David Gallo is Director of Special Projects at the Woods Hole Oceanographic Institution.
He received a B.Sc and M. Sc. degree in geological science from the State University of New York at Albany and a Ph.D. in oceanography from the University of Rhode Island. In 1987 he was invited by Dr. Robert Ballard (discoverer of the wreck of RMS Titanic) to join his team at the Woods Hole Oceanographic Institution as the Assistant Director of the Center for Marine Exploration.
In his present role, David works closely with scientists and engineers at the forefront of global exploration and discovery. He has participated in numerous expeditions to the Atlantic, Pacific and Indian Oceans, and to the Mediterranean Sea. He was one of the first oceanographers to use a combination of submarines and robots to map the undersea world. He was a participant during an exploration of RMS Titanic and the German battleship Bismarck using the Russian MIR submarines and a participant in a recent expedition to find the lost WWII submarine USS Grunion.
In addition to ocean exploration, he is currently interested in understanding the relationship between humanity and the sea. He was closely involved in the formulation and development of the Liquid Jungle Laboratory of Panama, a venture designed to better understand the interaction between people, tropical forests, and coastal marine habitats.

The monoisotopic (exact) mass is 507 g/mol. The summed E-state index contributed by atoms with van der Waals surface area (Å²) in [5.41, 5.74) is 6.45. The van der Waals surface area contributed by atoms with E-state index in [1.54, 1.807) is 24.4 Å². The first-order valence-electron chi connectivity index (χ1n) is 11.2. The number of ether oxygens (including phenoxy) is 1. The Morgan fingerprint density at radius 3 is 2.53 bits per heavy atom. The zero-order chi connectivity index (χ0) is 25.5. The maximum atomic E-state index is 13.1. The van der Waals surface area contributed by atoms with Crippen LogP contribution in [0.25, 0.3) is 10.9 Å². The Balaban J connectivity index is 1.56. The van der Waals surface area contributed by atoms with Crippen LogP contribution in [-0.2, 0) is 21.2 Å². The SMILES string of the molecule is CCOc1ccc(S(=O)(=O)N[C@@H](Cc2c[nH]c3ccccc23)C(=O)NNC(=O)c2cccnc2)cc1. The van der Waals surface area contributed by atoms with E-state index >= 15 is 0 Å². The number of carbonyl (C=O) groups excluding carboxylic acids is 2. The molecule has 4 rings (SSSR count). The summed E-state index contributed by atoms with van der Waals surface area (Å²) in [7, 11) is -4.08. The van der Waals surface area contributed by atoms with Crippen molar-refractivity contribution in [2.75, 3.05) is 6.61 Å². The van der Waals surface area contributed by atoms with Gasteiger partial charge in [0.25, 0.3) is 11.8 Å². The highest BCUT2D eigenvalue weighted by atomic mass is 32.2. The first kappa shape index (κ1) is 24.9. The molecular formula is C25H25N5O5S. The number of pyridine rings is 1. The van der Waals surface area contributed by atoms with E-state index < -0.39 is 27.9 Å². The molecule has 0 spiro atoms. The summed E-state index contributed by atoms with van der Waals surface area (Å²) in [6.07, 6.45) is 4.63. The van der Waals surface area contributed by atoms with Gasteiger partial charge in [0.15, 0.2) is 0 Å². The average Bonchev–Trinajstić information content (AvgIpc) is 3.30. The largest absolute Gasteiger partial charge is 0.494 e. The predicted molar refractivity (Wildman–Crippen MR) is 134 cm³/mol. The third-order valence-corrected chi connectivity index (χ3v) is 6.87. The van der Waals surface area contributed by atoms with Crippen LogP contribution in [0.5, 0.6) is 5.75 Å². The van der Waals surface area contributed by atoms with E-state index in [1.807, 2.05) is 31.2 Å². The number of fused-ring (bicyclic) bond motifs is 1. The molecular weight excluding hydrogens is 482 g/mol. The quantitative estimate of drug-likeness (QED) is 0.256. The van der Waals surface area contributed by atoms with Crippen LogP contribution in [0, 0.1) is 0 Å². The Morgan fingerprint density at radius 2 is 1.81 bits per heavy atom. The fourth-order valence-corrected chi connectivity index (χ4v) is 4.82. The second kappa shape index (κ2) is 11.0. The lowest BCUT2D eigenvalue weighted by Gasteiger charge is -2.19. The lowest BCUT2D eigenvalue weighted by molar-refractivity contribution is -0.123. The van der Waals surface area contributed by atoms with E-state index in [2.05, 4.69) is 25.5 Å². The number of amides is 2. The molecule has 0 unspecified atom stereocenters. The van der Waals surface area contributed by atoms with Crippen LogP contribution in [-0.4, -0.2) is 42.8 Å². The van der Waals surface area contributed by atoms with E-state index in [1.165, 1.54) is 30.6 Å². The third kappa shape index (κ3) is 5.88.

David is passionate about exploration and discovery and dedicated to communicating the importance of science and engineering to the public-at-large. He maintains close working relationships with scientists, filmmakers, and media broadcasters (Discovery Channel, History Channel, and National Geographic, PBS). He was instrumental in the development of the JASON PROJECT and is presently involved with the FIRST Robotics Competition, and with the National Underwater Robotics Competition.
David has lectured extensively both nationally and internationally, to audiences ranging from elementary school children through CEO’s and he has participated in numerous television and radio broadcasts.